Christmas, Seafood and Phishing
Well, only Christmas and Phishing are relevant to this article, the seafood just got me from one to the other!
How are these two things related (apart from the seafood)?
It has long been suspected, and the recent ransomware and data disclosure breaches seem to confirm it, that the weakest link in the IT security chain is often the human one.
Human psychology plays an important part in any vulnerability to phishing, and a number of factors come together around Christmas time that tends to make us humans a little more vulnerable than usual.
More than ever, we are conducting more of our shopping on-line and Christmas is expected to be a peak time for this activity. Online shoppers will have bought from a number of outlets, probably paid using a number of different methods, and arranged shipping and tracking through more than a single carrier.
It is not to be unexpected that you will get an occasional email confirming a purchase, despatch of goods, or similar correspondence from this activity.
As Christmas draws near, we may also get unsolicited Merry Xmas emails from real friends, Facebook friends, relatives, clients and customers.
On top of that, people tend to be focussed more on being sociable (replying to emails), preparing for the festive break, and just being a little more distracted than they might be at other times.
Into this mix arrives the phishing email.
When an email from (say) FedEx arrives with a message about your missed delivery (potentially throwing some Christmas plans into disarray), will you take the time to check it and confirm it is legitimate?
Too many will think it is related to a legitimate purchase they did make, which did use FedEx for shipping, etc.
Phishing is not confined to email, but can be found in near every form of public digital communication, including “traditional” social media platforms like Twitter and Facebook, as well as more specific environments and services such as LinkedIn and PayPal.
Generally, there are 5 or so categories of phishing, which in increasing order of sophistication can be described as follows:
Currently, probably the most common format where the fraud is conducted by impersonating another, legitimate, company. Typically, the message is generic and includes an implied threat and a sense of urgency that the reader “act now”. These are usually relatively easy to spot if you know what to look for, and generic in their content and language.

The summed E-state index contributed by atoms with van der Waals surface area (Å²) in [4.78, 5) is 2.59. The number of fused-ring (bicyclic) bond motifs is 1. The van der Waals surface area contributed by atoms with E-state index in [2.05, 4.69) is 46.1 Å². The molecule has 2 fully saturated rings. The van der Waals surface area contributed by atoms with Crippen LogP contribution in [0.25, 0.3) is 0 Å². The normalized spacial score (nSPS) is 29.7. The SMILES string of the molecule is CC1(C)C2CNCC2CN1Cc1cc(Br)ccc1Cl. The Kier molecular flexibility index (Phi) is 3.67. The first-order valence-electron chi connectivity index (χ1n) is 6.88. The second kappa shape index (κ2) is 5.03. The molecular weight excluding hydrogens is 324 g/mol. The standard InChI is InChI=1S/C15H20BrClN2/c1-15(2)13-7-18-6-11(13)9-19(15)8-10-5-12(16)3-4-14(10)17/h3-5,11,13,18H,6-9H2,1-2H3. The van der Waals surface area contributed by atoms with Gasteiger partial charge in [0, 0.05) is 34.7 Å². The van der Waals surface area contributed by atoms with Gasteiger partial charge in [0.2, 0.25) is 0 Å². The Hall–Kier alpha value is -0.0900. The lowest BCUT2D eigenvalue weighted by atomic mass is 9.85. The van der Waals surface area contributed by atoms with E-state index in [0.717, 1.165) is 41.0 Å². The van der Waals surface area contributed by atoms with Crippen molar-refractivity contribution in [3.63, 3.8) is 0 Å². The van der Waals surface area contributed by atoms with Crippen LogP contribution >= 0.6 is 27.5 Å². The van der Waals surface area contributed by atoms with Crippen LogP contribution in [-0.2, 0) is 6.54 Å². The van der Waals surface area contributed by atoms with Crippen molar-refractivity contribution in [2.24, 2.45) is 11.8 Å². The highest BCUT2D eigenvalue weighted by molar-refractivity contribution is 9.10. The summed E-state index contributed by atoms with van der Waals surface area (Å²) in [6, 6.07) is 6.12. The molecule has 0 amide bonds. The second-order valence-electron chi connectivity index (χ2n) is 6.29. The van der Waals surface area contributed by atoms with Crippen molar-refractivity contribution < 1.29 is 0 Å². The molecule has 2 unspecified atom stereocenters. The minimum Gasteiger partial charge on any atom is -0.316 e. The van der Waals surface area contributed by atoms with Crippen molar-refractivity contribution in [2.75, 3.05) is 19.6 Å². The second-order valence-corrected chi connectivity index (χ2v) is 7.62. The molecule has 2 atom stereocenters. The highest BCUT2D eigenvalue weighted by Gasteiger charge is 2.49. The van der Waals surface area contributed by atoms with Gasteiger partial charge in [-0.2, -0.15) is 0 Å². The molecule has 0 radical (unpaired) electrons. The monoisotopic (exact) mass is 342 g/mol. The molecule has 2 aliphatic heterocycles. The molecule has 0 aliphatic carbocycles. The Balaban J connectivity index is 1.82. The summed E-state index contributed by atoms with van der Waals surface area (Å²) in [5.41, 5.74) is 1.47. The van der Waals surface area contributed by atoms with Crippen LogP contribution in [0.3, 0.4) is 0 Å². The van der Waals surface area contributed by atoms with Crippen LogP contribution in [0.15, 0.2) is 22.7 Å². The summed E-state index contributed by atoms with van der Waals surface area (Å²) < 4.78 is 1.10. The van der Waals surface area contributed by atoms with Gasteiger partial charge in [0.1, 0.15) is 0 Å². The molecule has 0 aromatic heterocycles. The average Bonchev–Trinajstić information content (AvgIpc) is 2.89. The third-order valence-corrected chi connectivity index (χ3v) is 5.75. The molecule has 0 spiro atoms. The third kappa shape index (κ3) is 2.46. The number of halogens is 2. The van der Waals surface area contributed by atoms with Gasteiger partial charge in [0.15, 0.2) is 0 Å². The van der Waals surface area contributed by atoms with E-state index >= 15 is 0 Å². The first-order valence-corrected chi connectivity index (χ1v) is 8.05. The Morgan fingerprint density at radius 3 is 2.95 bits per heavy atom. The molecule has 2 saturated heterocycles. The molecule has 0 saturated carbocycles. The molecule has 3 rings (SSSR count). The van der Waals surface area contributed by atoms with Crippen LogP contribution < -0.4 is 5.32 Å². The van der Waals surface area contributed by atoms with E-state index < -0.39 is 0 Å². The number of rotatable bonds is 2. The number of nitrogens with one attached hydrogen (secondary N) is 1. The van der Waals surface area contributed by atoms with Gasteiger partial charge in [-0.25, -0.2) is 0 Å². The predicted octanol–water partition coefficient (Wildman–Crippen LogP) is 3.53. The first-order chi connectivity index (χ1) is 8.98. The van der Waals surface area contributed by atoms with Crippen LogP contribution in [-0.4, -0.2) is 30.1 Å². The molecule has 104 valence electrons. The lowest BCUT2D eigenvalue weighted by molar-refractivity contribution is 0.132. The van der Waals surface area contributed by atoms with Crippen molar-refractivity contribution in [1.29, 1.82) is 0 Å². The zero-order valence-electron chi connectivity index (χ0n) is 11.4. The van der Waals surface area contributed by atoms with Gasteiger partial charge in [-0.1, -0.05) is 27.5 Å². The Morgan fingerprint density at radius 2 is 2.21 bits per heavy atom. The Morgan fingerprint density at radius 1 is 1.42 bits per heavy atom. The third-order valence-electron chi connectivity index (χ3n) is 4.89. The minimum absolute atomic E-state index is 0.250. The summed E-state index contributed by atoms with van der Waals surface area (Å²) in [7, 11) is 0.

These are a more targeted and personalised variant of the simple deceptive phishing attempt. The communication will be personalised (addressing you by name) and often include some details which imply a legitimate connection with the reader, including phone numbers, employer, position/title, etc.
LinkedIn is one of the most commonly used platforms for these sorts of scams.
The end goal is much the same, the fraud is perpetrated in an attempt to get access to personal data, ideally logon and password details.
CEO Phishing (Whaling)
Taking the Spear Phishing approach one step further, this type of attack is targeted at senior executives of corporations (which includes owners and managers of an SME) with the purpose of getting access to not just the personal details so much as access to the corporation.
Executives typically do not engage in the same security awareness training as employees, and are targeted because of their high value – either direct access to corporate data or the ability for the fraudster to impersonate the executive and issue seemingly legitimate directives to make payments, change supplier accounts, etc.
Protection against this sort of fraud often extends to organisational policy/procedural changes, for example ensuring no single person can authorise financial transactions.
This type of attack relies on the attacker’s ability to compromise parts of the internet infrastructure itself, typically by what is known as “DNS cache poisoning”.
The short version is the attacker is able to compromise a DNS server such that when a request is made to look up a genuine URL (e.g. www.microsoft.com) by your browser, the “poisoned” DNS server returns a different and fake IP address. Your browser goes to that computer and attempts to load the page, and what happens next depends very much on what the fraudster has put there. It might look sufficiently like the legitimate site that you end up providing your login details or worse, the page downloads some malware.
Protection includes ensuring you always and only enter login credentials on secure (https) links, and verify that the certificate supplied to your browser matches the company you think it belongs to.
This is a specific example where the fraud does not rely on baiting the potential victim, but instead uses knowledge of a person or company behaviour and practices to leverage another service (or sometimes company).
The prevalence of DropBox for storing files and backups etc. made it a high value target for both harvesting login credentials, as well as tricking people into installing malware from what they thought were their own files or backups. One scam used a Dropbox like login page hosted on DropBox itself to steal people’s login details.
Google Docs was targeted in exactly the same way, with the fake login page not only hosted by Google, but also protected with a legitimate Google SSL certificate!
Two factor authentication (2FA) or two factor verification (2FV) are ways to protect yourself, so that simply knowing the username and password is not enough on its own to access the account.
If you need assistance, please contact us.